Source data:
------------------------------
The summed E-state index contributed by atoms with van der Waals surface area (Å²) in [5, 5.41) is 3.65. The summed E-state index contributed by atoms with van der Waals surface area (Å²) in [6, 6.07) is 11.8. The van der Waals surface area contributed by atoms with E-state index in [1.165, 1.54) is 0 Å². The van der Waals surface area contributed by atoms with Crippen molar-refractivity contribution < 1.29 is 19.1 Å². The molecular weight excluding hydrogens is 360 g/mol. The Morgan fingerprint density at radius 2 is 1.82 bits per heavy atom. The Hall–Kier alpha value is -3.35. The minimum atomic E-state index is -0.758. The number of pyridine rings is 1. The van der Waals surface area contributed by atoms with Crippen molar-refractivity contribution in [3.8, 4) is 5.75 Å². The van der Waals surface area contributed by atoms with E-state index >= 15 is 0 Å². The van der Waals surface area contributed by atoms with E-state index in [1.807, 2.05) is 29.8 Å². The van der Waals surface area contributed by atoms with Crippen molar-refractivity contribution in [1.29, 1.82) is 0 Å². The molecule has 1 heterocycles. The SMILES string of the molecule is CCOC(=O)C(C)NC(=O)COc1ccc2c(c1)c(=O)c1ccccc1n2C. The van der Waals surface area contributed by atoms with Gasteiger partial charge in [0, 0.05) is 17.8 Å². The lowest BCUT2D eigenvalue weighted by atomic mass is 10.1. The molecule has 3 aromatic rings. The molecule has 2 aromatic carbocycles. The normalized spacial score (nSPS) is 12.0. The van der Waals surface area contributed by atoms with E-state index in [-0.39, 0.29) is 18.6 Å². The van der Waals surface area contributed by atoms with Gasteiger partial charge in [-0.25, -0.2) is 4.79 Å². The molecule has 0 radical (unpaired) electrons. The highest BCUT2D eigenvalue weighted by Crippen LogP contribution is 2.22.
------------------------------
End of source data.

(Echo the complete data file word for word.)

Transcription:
The summed E-state index contributed by atoms with van der Waals surface area (Å²) in [5, 5.41) is 3.65. The summed E-state index contributed by atoms with van der Waals surface area (Å²) in [6, 6.07) is 11.8. The van der Waals surface area contributed by atoms with E-state index in [1.165, 1.54) is 0 Å². The van der Waals surface area contributed by atoms with Crippen molar-refractivity contribution < 1.29 is 19.1 Å². The molecular weight excluding hydrogens is 360 g/mol. The Morgan fingerprint density at radius 2 is 1.82 bits per heavy atom. The Hall–Kier alpha value is -3.35. The minimum atomic E-state index is -0.758. The number of pyridine rings is 1. The van der Waals surface area contributed by atoms with Crippen molar-refractivity contribution in [3.8, 4) is 5.75 Å². The van der Waals surface area contributed by atoms with E-state index >= 15 is 0 Å². The van der Waals surface area contributed by atoms with E-state index in [1.807, 2.05) is 29.8 Å². The van der Waals surface area contributed by atoms with Crippen molar-refractivity contribution in [1.29, 1.82) is 0 Å². The molecule has 1 heterocycles. The SMILES string of the molecule is CCOC(=O)C(C)NC(=O)COc1ccc2c(c1)c(=O)c1ccccc1n2C. The van der Waals surface area contributed by atoms with Gasteiger partial charge in [0, 0.05) is 17.8 Å². The lowest BCUT2D eigenvalue weighted by atomic mass is 10.1. The molecule has 3 aromatic rings. The molecule has 2 aromatic carbocycles. The normalized spacial score (nSPS) is 12.0. The van der Waals surface area contributed by atoms with E-state index in [-0.39, 0.29) is 18.6 Å². The van der Waals surface area contributed by atoms with Gasteiger partial charge in [-0.25, -0.2) is 4.79 Å². The molecule has 0 radical (unpaired) electrons. The highest BCUT2D eigenvalue weighted by Crippen LogP contribution is 2.22.